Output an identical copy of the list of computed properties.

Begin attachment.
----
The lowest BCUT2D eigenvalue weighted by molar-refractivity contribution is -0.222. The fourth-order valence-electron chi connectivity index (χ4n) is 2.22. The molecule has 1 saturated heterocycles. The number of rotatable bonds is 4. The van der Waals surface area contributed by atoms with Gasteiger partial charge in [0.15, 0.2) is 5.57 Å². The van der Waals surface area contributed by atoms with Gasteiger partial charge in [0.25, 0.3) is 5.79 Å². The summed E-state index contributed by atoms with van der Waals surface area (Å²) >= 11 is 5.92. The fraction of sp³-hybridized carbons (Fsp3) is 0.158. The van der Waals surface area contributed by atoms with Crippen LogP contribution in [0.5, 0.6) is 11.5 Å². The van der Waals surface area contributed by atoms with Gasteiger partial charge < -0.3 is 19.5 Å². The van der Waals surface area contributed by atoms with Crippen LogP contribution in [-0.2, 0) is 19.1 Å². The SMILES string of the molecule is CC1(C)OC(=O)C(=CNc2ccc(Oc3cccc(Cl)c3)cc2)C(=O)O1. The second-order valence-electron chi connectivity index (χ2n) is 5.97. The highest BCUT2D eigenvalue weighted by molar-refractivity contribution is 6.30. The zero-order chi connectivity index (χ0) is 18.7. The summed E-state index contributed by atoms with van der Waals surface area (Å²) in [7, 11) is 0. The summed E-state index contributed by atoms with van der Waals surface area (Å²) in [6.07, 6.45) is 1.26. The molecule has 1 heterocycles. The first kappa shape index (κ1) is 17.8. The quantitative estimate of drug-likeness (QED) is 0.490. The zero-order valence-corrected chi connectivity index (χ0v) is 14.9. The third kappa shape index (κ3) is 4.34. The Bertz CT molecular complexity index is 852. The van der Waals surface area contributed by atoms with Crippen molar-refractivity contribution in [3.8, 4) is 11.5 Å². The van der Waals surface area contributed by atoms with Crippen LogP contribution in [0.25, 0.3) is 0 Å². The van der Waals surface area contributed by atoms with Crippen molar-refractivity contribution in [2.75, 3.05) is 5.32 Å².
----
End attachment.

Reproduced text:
The lowest BCUT2D eigenvalue weighted by molar-refractivity contribution is -0.222. The fourth-order valence-electron chi connectivity index (χ4n) is 2.22. The molecule has 1 saturated heterocycles. The number of rotatable bonds is 4. The van der Waals surface area contributed by atoms with Gasteiger partial charge in [0.15, 0.2) is 5.57 Å². The van der Waals surface area contributed by atoms with Gasteiger partial charge in [0.25, 0.3) is 5.79 Å². The summed E-state index contributed by atoms with van der Waals surface area (Å²) >= 11 is 5.92. The fraction of sp³-hybridized carbons (Fsp3) is 0.158. The van der Waals surface area contributed by atoms with Crippen LogP contribution in [0.5, 0.6) is 11.5 Å². The van der Waals surface area contributed by atoms with Gasteiger partial charge < -0.3 is 19.5 Å². The van der Waals surface area contributed by atoms with Crippen LogP contribution in [-0.2, 0) is 19.1 Å². The SMILES string of the molecule is CC1(C)OC(=O)C(=CNc2ccc(Oc3cccc(Cl)c3)cc2)C(=O)O1. The second-order valence-electron chi connectivity index (χ2n) is 5.97. The highest BCUT2D eigenvalue weighted by molar-refractivity contribution is 6.30. The zero-order chi connectivity index (χ0) is 18.7. The summed E-state index contributed by atoms with van der Waals surface area (Å²) in [7, 11) is 0. The summed E-state index contributed by atoms with van der Waals surface area (Å²) in [6.07, 6.45) is 1.26. The molecule has 1 heterocycles. The first kappa shape index (κ1) is 17.8. The quantitative estimate of drug-likeness (QED) is 0.490. The zero-order valence-corrected chi connectivity index (χ0v) is 14.9. The third kappa shape index (κ3) is 4.34. The Bertz CT molecular complexity index is 852. The van der Waals surface area contributed by atoms with Crippen molar-refractivity contribution in [3.8, 4) is 11.5 Å². The van der Waals surface area contributed by atoms with Crippen LogP contribution in [0.25, 0.3) is 0 Å². The van der Waals surface area contributed by atoms with Crippen molar-refractivity contribution in [2.75, 3.05) is 5.32 Å².